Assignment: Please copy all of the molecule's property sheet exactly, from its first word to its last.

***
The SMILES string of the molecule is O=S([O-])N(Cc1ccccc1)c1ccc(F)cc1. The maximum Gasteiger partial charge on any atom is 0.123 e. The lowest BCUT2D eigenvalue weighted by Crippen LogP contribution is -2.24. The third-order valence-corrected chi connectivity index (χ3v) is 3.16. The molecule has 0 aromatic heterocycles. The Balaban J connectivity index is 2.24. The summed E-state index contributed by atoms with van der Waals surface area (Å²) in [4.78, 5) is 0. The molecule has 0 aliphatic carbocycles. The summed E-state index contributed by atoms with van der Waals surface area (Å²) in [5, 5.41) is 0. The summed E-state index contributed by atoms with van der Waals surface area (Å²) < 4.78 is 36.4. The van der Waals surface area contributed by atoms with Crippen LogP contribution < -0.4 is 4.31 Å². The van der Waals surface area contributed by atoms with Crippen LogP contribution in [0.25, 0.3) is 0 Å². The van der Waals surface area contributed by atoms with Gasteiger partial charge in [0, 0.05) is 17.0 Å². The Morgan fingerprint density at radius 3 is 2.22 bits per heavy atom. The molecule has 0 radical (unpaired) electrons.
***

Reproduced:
The SMILES string of the molecule is O=S([O-])N(Cc1ccccc1)c1ccc(F)cc1. The maximum Gasteiger partial charge on any atom is 0.123 e. The lowest BCUT2D eigenvalue weighted by Crippen LogP contribution is -2.24. The third-order valence-corrected chi connectivity index (χ3v) is 3.16. The molecule has 0 aromatic heterocycles. The Balaban J connectivity index is 2.24. The summed E-state index contributed by atoms with van der Waals surface area (Å²) in [4.78, 5) is 0. The molecule has 0 aliphatic carbocycles. The summed E-state index contributed by atoms with van der Waals surface area (Å²) in [5, 5.41) is 0. The summed E-state index contributed by atoms with van der Waals surface area (Å²) < 4.78 is 36.4. The van der Waals surface area contributed by atoms with Crippen LogP contribution < -0.4 is 4.31 Å². The van der Waals surface area contributed by atoms with Crippen LogP contribution in [0.25, 0.3) is 0 Å². The van der Waals surface area contributed by atoms with Gasteiger partial charge in [0, 0.05) is 17.0 Å². The Morgan fingerprint density at radius 3 is 2.22 bits per heavy atom. The molecule has 0 radical (unpaired) electrons.